© Georg Thieme Verlag Stuttgart · New York
Antiviral Effect of a Polysaccharide from Sclerotium glucanicum towards Herpes Simplex Virus Type 1 Infection
04 January 2007 (online)
Among different neutral polysaccharides from natural sources, scleroglucan from Sclerotium glucanicum significantly inhibits the replication of herpes simplex virus type 1 on Vero cells. Scleroglucan belongs to a class of exopolymers, expressed by members of genus Sclerotium and consists of a linear β-1,3-linked glucopyranose with side chains of single glucopyranose residues linked through β-1,6 glycosidic bonds. The effective antiviral concentration of this polysaccharide is far from the cytotoxicity threshold and consequently this natural product possesses a good selectivity index. Results obtained in experiments carried out in order to clarify the mechanism of action of this carbohydrate indicate that the block of infection occurs during the very early phases of the viral multiplication cycle since the highest inhibitory effect took place when it was added during the attachment step. The antiviral effect of scleroglucan seems to be related to its binding with membrane glycoproteins of HSV-1 particles which impedes the complex interactions of the virus with the cell plasma membrane.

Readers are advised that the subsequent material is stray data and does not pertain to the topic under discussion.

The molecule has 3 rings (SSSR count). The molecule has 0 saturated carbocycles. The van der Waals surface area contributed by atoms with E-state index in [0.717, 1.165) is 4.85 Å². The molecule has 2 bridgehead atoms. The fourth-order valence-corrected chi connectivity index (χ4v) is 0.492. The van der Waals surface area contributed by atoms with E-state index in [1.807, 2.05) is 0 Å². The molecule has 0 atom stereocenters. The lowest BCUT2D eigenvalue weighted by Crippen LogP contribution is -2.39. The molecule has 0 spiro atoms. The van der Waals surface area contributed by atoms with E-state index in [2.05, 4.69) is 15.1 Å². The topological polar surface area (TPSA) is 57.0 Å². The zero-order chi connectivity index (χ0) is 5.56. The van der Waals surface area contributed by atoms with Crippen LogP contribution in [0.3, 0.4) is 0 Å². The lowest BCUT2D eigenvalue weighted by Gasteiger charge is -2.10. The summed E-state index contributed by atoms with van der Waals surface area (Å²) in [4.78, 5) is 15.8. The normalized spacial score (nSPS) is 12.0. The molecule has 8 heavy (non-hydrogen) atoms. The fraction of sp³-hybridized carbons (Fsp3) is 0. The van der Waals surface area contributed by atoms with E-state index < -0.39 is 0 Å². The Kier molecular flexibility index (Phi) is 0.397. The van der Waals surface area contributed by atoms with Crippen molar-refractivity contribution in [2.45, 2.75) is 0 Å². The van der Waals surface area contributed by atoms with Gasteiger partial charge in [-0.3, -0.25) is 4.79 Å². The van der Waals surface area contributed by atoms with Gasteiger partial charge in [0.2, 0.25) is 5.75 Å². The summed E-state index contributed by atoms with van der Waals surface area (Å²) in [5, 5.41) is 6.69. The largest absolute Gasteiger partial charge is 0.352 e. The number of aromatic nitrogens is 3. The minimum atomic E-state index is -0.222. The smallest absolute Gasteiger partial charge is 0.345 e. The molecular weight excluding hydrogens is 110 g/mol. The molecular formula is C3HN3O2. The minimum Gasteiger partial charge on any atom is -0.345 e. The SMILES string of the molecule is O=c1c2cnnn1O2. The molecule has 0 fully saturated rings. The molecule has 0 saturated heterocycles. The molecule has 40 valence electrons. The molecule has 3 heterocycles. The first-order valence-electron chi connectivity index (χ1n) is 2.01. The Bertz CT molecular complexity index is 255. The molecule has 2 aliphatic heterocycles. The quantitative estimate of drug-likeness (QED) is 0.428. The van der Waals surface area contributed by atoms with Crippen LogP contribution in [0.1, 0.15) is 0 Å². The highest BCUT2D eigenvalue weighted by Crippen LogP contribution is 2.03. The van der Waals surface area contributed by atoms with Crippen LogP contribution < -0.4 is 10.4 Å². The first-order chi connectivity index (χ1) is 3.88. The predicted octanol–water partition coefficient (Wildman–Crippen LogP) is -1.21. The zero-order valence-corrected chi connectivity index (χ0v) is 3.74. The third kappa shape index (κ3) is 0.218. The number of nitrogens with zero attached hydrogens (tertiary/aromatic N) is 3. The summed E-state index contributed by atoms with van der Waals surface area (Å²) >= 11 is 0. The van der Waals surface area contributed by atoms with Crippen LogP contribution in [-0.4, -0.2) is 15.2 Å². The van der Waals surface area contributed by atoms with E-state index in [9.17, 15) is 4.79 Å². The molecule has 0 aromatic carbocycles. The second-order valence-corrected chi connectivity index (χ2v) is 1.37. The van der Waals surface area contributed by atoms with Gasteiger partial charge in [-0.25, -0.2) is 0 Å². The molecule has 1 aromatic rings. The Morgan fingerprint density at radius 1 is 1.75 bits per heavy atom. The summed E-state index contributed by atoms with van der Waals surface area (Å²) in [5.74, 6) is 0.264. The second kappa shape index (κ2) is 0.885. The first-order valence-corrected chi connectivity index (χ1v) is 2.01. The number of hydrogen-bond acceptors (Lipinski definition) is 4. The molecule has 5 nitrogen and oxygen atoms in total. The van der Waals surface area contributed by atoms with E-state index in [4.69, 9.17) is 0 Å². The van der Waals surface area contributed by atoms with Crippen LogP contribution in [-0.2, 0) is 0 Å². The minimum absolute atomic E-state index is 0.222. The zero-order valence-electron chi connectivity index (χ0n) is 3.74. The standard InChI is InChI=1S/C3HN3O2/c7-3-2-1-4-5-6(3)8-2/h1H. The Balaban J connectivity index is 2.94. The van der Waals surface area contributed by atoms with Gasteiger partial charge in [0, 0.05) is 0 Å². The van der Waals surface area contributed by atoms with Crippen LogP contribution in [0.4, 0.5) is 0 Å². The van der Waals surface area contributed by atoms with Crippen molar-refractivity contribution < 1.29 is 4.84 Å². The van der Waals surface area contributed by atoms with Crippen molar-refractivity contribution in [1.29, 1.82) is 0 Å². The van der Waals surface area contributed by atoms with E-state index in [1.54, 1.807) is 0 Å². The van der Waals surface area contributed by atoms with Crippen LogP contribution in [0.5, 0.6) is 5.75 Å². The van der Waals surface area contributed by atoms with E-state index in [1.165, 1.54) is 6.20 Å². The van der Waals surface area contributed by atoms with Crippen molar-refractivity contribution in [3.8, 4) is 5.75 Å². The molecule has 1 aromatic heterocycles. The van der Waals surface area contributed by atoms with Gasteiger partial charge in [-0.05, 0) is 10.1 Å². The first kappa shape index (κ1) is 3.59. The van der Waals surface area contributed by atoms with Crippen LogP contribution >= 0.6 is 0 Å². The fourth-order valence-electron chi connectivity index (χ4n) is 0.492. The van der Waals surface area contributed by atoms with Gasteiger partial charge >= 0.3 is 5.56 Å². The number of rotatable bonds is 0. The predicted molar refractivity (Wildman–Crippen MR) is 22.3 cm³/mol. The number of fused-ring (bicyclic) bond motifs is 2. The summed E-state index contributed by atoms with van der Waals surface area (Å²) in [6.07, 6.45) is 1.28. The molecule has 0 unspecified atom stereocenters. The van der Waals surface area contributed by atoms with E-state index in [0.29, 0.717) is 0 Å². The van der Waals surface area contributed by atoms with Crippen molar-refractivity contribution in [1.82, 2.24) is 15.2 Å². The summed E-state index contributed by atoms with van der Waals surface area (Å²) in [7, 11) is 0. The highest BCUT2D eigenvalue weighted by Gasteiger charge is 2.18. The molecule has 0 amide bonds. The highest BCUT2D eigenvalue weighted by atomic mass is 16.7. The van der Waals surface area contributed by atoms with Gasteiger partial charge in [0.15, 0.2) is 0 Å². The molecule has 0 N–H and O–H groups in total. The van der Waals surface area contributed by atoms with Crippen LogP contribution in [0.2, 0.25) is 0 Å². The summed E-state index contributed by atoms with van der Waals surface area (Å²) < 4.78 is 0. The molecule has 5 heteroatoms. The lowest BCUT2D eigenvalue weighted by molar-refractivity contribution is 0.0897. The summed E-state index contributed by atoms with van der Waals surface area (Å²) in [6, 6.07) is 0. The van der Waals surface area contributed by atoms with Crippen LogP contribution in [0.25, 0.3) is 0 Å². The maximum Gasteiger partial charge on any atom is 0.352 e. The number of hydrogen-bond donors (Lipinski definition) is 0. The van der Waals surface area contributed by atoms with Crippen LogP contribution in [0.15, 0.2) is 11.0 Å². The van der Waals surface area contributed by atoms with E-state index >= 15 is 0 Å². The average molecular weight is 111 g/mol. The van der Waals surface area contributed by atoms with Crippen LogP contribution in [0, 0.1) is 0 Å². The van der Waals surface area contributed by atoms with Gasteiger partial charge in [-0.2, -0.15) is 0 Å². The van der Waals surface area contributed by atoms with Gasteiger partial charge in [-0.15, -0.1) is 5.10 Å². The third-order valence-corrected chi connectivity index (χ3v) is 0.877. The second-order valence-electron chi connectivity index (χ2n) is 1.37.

Sclerotium glucanicum - Herpesviridae - HSV-1 - antiviral activity - scleroglucan - polysaccharide